Ethiopia denies conflict negotiations after African Union appoints envoys
NAIROBI / ADDIS ABEBA (Reuters) – Ethiopia denied on Saturday that talks over the growing conflict in its northern Tigray region were imminent, just hours after three former African presidents were appointed to help mediate the two week old crisis.
Ethiopian troops are taking towns and advancing on Tigray’s capital, Mekelle, despite resistance from regional forces who have used bulldozers to plow the roads and are putting up resistance, the Addis Ababa government said Friday night.
Tigrayan forces were not immediately available for comment. They said on a broadcast Friday that they were making progress on the southern and northern fronts.
Claims by all parties have been difficult to verify as internet and telephone links to the region have been down since the conflict began on November 4.
A hint of the devastation can be seen in satellite images provided to Reuters by commercial space company Maxar Technologies (NYSE :). Destroyed buildings lined the main road to Dansha town, where the conflict erupted, according to the footage.
Hundreds if not thousands of people have been killed, more than 30,000 refugees have fled to Sudan and Tigrayan forces have fired rockets at Ethiopia’s Amhara region and the neighboring nation of Eritrea.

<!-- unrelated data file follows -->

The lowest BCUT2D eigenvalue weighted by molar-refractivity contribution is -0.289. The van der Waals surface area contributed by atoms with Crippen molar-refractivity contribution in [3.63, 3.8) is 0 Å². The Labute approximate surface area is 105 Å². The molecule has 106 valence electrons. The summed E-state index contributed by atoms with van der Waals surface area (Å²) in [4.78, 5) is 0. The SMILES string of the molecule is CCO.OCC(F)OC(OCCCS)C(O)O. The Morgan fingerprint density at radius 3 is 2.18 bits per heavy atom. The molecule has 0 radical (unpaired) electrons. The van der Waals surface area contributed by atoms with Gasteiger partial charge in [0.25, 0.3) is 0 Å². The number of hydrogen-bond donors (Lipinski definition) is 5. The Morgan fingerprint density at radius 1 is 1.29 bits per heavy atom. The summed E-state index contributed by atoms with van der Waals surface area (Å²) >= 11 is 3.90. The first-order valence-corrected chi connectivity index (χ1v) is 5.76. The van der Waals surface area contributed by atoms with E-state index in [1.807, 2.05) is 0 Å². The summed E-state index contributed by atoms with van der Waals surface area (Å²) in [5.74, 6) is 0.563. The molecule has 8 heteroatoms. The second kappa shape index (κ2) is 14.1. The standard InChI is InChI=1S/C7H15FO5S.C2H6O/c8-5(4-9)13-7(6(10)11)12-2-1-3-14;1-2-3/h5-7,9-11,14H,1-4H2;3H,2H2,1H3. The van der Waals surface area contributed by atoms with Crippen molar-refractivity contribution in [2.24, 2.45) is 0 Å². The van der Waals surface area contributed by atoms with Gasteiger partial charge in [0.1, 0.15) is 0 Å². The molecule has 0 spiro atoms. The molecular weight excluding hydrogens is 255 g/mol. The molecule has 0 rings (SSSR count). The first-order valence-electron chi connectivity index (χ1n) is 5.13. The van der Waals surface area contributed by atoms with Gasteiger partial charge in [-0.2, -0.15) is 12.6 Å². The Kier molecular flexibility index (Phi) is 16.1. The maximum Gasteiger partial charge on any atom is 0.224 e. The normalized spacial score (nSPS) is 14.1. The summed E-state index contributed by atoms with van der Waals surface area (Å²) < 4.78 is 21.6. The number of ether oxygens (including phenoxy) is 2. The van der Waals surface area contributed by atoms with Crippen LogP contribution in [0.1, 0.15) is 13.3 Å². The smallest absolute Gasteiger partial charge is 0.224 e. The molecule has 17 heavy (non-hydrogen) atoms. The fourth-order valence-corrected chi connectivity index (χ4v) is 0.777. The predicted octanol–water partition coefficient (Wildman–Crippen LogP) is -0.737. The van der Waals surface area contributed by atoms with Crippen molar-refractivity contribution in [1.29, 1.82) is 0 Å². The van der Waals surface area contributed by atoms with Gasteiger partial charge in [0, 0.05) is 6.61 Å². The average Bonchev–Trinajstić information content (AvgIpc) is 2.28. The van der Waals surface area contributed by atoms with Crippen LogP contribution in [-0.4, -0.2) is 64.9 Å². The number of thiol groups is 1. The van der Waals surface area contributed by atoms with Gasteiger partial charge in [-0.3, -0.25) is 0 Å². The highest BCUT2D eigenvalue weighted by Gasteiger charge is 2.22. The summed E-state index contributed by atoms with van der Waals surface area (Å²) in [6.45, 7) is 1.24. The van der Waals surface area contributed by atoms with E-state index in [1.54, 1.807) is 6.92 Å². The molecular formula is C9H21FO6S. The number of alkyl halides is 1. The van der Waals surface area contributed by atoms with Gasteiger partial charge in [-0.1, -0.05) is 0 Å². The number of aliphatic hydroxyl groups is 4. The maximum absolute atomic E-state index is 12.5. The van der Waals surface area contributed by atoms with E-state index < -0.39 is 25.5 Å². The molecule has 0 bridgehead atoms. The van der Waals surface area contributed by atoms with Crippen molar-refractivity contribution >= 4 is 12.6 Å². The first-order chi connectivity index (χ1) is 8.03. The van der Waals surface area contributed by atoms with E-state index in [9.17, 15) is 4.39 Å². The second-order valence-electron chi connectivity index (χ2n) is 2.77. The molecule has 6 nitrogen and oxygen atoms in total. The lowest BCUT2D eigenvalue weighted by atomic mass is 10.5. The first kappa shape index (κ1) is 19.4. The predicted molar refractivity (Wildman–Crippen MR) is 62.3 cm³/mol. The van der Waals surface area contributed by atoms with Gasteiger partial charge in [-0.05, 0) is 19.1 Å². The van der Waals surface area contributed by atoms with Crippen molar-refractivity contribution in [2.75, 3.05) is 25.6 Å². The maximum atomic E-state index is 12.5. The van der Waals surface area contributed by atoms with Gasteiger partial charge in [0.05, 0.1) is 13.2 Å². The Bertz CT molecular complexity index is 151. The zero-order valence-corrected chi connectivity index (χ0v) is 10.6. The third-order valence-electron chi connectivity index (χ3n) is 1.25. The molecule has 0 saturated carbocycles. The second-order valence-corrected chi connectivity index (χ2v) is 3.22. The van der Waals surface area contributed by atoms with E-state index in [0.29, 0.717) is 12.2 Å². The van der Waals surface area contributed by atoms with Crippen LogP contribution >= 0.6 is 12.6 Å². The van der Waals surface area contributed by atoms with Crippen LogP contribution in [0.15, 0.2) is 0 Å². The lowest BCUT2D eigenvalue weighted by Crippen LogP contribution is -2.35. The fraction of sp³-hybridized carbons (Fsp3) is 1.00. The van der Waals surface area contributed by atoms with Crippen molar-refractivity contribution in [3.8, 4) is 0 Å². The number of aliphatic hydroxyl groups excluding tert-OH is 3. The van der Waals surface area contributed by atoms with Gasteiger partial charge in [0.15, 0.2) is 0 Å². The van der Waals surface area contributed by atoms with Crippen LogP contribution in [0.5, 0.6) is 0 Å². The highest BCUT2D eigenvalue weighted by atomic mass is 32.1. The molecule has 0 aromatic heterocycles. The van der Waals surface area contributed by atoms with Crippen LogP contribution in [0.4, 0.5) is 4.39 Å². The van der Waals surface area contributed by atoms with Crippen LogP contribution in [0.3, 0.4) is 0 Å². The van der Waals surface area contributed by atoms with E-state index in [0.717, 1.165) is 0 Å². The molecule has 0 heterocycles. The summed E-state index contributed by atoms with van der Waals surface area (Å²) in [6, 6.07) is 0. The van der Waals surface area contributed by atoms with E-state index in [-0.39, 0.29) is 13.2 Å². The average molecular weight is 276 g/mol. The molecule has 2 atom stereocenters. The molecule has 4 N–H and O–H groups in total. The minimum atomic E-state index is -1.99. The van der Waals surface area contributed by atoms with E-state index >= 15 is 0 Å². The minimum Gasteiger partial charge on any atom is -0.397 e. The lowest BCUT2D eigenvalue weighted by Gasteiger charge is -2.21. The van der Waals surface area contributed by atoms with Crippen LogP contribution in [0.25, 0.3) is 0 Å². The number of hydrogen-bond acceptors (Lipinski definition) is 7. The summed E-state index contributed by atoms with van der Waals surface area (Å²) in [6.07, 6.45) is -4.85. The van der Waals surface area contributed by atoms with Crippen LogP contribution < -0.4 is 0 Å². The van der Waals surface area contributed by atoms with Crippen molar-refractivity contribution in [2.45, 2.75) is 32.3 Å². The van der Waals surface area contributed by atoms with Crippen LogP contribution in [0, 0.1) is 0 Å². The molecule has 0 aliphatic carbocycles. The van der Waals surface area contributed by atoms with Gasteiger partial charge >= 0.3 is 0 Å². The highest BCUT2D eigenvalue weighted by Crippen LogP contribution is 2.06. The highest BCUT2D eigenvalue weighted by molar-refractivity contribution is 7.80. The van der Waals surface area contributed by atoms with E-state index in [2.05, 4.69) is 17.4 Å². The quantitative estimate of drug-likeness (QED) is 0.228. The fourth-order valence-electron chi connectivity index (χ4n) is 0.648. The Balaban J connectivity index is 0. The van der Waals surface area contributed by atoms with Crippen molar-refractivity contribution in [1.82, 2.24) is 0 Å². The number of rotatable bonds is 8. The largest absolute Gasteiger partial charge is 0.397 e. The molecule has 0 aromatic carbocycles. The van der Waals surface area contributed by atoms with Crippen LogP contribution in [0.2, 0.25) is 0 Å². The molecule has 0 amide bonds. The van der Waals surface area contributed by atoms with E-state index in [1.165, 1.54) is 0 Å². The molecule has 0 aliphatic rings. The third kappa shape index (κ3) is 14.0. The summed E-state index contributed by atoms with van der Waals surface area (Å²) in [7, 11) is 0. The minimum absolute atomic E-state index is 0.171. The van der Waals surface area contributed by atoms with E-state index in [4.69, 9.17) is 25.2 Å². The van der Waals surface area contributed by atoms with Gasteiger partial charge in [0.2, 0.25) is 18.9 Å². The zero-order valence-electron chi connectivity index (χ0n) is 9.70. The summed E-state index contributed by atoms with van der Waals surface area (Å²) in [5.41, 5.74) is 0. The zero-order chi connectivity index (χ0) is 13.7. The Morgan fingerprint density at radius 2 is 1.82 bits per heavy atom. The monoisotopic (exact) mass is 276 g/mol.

The African Union announced on Friday evening the appointment of former Presidents Joaquim Chissano of Mozambique, Ellen Johnson-Sirleaf of Liberia and Kgalema Motlanthe of South Africa as special envoys.
<< La tâche principale des Envoyés spéciaux est de faire participer toutes les parties au conflit en vue de mettre fin aux hostilités, de créer les conditions d'un dialogue national inclusif pour résoudre toutes les questions qui ont conduit au conflit et de rétablir la paix et la stabilité en Éthiopie >>, The AU said in a statement.
The Ethiopian government has repeatedly said it will not engage in talks with the Tigray People’s Liberation Front (TPLF), which it sees as a renegade administration, highlighting what the government says is an attack surprise launched by the group against the federal troops in Dansha, causing the conflict.
“The news circulating that the envoys will travel to Ethiopia to mediate between the federal government and the criminal element of the TPLF is false,” tweeted a government task force on Tigray on Saturday morning.
UN Secretary-General Antonio Guterres told reporters on Friday Ethiopia was not interested in external mediation.
“So far, the Ethiopian authorities have not accepted any form of external mediation,” he said.
The government appointed an alternative interim government to rule Tigray when troops take Mekelle. Its new leader gave an overview of the government’s strategy this week when he hinted at the pardon of the TPLF grassroots – the political party has not been banned – and a public relations campaign against the TPLF.
The TPLF is extremely popular in its home region and dominated national politics from 1991 until Prime Minister Abiy Ahmed came to power in 2018.
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